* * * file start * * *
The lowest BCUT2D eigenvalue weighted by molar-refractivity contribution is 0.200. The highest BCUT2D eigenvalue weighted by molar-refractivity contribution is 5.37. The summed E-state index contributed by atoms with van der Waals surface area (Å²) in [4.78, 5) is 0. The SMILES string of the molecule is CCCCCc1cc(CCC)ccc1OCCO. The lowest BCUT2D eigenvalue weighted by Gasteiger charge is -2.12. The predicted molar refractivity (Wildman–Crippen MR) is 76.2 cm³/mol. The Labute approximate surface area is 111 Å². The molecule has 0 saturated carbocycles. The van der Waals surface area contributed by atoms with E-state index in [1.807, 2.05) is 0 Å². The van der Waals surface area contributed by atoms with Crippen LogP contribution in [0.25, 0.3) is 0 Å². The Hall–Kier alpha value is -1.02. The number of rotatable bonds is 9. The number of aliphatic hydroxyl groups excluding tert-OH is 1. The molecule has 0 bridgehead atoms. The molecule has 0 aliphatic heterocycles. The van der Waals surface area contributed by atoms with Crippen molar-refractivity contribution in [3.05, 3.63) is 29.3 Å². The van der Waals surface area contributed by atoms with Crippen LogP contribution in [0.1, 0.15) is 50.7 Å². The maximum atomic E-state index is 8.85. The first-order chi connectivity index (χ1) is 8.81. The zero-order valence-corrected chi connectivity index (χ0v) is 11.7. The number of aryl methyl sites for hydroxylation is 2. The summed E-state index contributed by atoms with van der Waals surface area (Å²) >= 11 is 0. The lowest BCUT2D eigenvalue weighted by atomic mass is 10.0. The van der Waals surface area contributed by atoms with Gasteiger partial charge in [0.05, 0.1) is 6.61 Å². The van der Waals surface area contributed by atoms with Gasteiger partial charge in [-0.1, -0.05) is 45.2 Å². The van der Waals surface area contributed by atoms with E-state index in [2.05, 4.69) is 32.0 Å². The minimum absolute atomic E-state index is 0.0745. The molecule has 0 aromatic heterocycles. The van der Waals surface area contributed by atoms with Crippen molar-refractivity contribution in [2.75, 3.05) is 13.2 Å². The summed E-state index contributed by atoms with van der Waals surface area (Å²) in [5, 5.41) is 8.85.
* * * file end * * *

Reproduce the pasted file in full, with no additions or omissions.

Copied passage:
The lowest BCUT2D eigenvalue weighted by molar-refractivity contribution is 0.200. The highest BCUT2D eigenvalue weighted by molar-refractivity contribution is 5.37. The summed E-state index contributed by atoms with van der Waals surface area (Å²) in [4.78, 5) is 0. The SMILES string of the molecule is CCCCCc1cc(CCC)ccc1OCCO. The lowest BCUT2D eigenvalue weighted by Gasteiger charge is -2.12. The predicted molar refractivity (Wildman–Crippen MR) is 76.2 cm³/mol. The Labute approximate surface area is 111 Å². The molecule has 0 saturated carbocycles. The van der Waals surface area contributed by atoms with E-state index in [1.807, 2.05) is 0 Å². The van der Waals surface area contributed by atoms with Crippen LogP contribution in [0.25, 0.3) is 0 Å². The Hall–Kier alpha value is -1.02. The number of rotatable bonds is 9. The number of aliphatic hydroxyl groups excluding tert-OH is 1. The molecule has 0 bridgehead atoms. The molecule has 0 aliphatic heterocycles. The van der Waals surface area contributed by atoms with Crippen molar-refractivity contribution in [3.05, 3.63) is 29.3 Å². The van der Waals surface area contributed by atoms with Crippen LogP contribution in [0.1, 0.15) is 50.7 Å². The maximum atomic E-state index is 8.85. The first-order chi connectivity index (χ1) is 8.81. The zero-order valence-corrected chi connectivity index (χ0v) is 11.7. The number of aryl methyl sites for hydroxylation is 2. The summed E-state index contributed by atoms with van der Waals surface area (Å²) >= 11 is 0. The lowest BCUT2D eigenvalue weighted by atomic mass is 10.0. The van der Waals surface area contributed by atoms with Gasteiger partial charge in [0.05, 0.1) is 6.61 Å². The van der Waals surface area contributed by atoms with Gasteiger partial charge in [-0.1, -0.05) is 45.2 Å². The van der Waals surface area contributed by atoms with E-state index in [2.05, 4.69) is 32.0 Å². The minimum absolute atomic E-state index is 0.0745. The molecule has 0 aromatic heterocycles. The van der Waals surface area contributed by atoms with Crippen molar-refractivity contribution in [2.75, 3.05) is 13.2 Å². The summed E-state index contributed by atoms with van der Waals surface area (Å²) in [5, 5.41) is 8.85.